Sunday, 18 November 2012

FG’ll not dialogue with Boko Haram – Jonathan

President Goodluck Jonathan said on Sunday night there would be no dialogue with the insurgent Islamic sect, Boko Haram, because the group has remained faceless.
He emphasised that government would not waste its time dialoguing with a group that has refused to unmask itself.
Speaking during a presidential media chat transmitted live on radio and television from Abuja, the President said, “This government is on top of the security challenge and we will do anything within the law to ensure the security of Nigerians.
“We will not dialogue with Boko Haram; they have remained faceless,” Jonathan said.
On the ongoing constitution review, Jonathan assured that there would be no dictating to members of the National Assembly on how they carry out the exercise.
He believes the lawmakers are competent to accomplish the task satisfactorily.
Jonathan reiterated that the review became necessary because critics claimed that the 1999 Constitution was imposed by the military.
The present undertaking was, therefore, to give the Constitution the needed legitimacy.
But he disagreed with those canvassing for the convocation of a Sovereign National Conference, saying the tag ‘sovereign’ had become a source of confusion to many people.
Jonathan argued that the only way to give the Constitution legitimacy was to follow the procedure provided in the Constitution itself.
Similarly, the President said the nationwide consultation embarked upon by the National Assembly Constitution Review Committees was enough to make the clamour for a referendum to validate the final document unnecessary.
Once again, the President refused to come out clear on his speculated ambition to run again for the Presidency come 2015, saying it was still too early to disclose his intention.
The present tenure has only just begun and development would be bogged down if he made any categorical statement on the matter, he said, while observing that there were enough competent people for the Presidential job.

Assessing recent governorship elections in the country in which the ruling Peoples Democratic Party (PDP) was defeated, the President argued that the party was doing wonderfully well across the country.
He said the outcome of the elections where the PDP lost was a testimony of the development of genuine democracy in the country.
He also observed that electoral practice in the country has been accepted as a model in the international community.
“If the PDP is controlling all the states, then there is no genuine democracy.
“We contested against incumbent Governors and you don’t expect easy victory, but I will assure you that in the next election, PDP will do better.”
On the face-off between Rivers and Bayelsa states over disputed oil wells, he assured that he had not exercised any influence on the issue since he was expected to play a neutral role.
However, he disclosed that he had directed all relevant agencies to be on top of the situation.
“As President of this country, I must treat all Nigerians equally,” he said, adding: “It is interesting to note that I have more friends in Rivers State than in Bayelsa; I will not influence (the case) in favour of Bayelsa.”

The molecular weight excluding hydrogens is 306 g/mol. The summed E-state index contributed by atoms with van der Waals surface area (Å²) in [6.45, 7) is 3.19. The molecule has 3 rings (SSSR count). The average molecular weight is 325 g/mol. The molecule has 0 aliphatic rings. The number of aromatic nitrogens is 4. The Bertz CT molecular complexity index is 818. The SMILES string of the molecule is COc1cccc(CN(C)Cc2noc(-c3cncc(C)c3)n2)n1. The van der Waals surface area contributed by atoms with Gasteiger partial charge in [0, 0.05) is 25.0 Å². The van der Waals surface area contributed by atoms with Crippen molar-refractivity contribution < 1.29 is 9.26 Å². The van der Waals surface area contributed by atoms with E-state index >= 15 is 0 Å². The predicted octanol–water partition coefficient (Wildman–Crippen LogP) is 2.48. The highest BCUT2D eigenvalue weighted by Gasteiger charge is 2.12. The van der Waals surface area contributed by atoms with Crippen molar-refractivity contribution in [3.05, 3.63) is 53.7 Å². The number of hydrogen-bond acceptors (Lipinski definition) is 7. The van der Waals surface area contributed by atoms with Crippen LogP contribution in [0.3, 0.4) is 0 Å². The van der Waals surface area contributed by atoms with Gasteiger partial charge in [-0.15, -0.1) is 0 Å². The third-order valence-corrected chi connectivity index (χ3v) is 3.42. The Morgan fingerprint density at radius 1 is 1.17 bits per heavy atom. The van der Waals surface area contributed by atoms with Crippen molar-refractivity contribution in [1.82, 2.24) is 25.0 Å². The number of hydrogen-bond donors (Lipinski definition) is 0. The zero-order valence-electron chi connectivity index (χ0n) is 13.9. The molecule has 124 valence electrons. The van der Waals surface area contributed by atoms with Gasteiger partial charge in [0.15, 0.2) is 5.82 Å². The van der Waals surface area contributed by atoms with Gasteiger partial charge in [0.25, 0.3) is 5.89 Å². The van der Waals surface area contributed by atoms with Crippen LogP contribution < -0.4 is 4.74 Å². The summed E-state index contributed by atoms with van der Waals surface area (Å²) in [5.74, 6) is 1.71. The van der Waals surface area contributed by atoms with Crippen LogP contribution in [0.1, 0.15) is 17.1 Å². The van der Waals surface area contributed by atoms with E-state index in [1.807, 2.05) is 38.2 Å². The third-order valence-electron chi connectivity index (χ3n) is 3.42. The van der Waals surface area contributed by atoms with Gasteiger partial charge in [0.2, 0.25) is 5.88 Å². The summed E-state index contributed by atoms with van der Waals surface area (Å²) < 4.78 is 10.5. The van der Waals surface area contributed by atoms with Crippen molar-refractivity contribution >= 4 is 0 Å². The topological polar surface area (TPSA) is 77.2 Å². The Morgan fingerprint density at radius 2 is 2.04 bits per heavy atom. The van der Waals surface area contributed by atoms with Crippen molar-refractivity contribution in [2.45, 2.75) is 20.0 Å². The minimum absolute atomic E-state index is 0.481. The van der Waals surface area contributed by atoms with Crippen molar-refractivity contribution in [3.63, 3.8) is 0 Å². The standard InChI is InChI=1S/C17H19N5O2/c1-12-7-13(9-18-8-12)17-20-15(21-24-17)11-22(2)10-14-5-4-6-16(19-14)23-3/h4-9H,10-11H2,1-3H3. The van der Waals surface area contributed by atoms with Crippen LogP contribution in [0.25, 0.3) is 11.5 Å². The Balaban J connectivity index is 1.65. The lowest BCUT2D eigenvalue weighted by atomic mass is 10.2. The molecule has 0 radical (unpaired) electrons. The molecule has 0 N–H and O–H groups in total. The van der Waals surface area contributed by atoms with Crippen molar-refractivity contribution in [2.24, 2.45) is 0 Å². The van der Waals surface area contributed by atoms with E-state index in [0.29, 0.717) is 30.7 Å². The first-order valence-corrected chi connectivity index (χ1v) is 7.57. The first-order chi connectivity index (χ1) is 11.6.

Defending his government’s budgeting system, Jonathan explained that it was always professionally handled, and that stakeholders such as the Central Bank of Nigeria (CBN), the Planning Ministry, the Petroleum Ministry, among others, were all involved before settling for a benchmark.
According to him, “Benchmark is a key instrument used to manage the economy of the nation; it is only the Nigerian people that would want you to spend all the money you get, and that is wrong.
“Benchmark is professionally done and chosen to the best interest of the country and the economy.”
Responding to the burning issue of corruption, Jonathan said his government was confronting corruption frontally, stressing that the administration has zero-tolerance for corruption, just as he disclosed that efforts had been made to sanitise not only political corruption but also all other sectors.
“We have done very well in the case of fighting corruption; you must have dealt with corruption associated with the election sector for you to have an election that is adjudged credible.
“We have committed much money fighting corruption, and we have been getting results.
“We have dealt with election-associated corruption and are still dealing with it.
“We have dealt with fertilizer problem and now we are dealing with petroleum sector problems, and I can tell you a lot of efforts made are getting positive results.
“We are committed to sanitising all sectors where there is corruption, but it’s me after the others.”
On electricity, the President assured that there was no cause for alarm, and gave his word that his administration would stabilise the power sector.
Similarly, he promised that the Lagos-Ore-Benin and Lagos-Ibadan roads would be fixed soon.
“As a responsible government, we cannot continue to allow Nigerians to suffer; I will be the best President because I will provide the needed infrastructure.
“I will ensure that power is stabilised and all other things would fall in line.”
The President also assured Nigerians that recent bidding in the power sector had not been compromised contrary to some opinions.
As for the involvement of a former military Head of State in one of the bidding exercises, he said former Heads of State could not stay idle.
They must survive, he added.
“They have legitimate right to do business,” he said, adding that the Manitoba power contract had not been revoked.

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